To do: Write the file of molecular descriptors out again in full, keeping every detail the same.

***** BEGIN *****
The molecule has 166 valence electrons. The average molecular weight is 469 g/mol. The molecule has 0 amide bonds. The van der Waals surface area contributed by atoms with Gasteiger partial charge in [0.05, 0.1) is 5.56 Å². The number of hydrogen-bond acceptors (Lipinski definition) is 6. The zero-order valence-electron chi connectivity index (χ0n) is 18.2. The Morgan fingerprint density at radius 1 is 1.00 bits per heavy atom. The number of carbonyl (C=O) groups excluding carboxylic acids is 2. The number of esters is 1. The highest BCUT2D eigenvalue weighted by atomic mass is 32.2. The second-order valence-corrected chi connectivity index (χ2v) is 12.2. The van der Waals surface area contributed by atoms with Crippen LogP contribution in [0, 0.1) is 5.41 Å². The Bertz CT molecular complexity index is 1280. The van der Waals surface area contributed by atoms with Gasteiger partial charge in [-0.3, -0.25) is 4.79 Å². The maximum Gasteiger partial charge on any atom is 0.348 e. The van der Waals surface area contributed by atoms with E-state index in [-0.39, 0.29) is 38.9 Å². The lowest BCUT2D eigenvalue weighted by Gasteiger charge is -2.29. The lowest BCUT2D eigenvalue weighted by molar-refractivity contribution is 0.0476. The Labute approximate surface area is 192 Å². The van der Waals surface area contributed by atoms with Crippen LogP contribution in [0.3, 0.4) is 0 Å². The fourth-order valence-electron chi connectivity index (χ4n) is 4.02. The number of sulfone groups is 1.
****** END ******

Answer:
The molecule has 166 valence electrons. The average molecular weight is 469 g/mol. The molecule has 0 amide bonds. The van der Waals surface area contributed by atoms with Gasteiger partial charge in [0.05, 0.1) is 5.56 Å². The number of hydrogen-bond acceptors (Lipinski definition) is 6. The zero-order valence-electron chi connectivity index (χ0n) is 18.2. The Morgan fingerprint density at radius 1 is 1.00 bits per heavy atom. The number of carbonyl (C=O) groups excluding carboxylic acids is 2. The number of esters is 1. The highest BCUT2D eigenvalue weighted by atomic mass is 32.2. The second-order valence-corrected chi connectivity index (χ2v) is 12.2. The van der Waals surface area contributed by atoms with Crippen LogP contribution in [0, 0.1) is 5.41 Å². The Bertz CT molecular complexity index is 1280. The van der Waals surface area contributed by atoms with Gasteiger partial charge in [-0.3, -0.25) is 4.79 Å². The maximum Gasteiger partial charge on any atom is 0.348 e. The van der Waals surface area contributed by atoms with E-state index in [-0.39, 0.29) is 38.9 Å². The lowest BCUT2D eigenvalue weighted by Gasteiger charge is -2.29. The lowest BCUT2D eigenvalue weighted by molar-refractivity contribution is 0.0476. The Labute approximate surface area is 192 Å². The van der Waals surface area contributed by atoms with Crippen LogP contribution in [0.3, 0.4) is 0 Å². The fourth-order valence-electron chi connectivity index (χ4n) is 4.02. The number of sulfone groups is 1.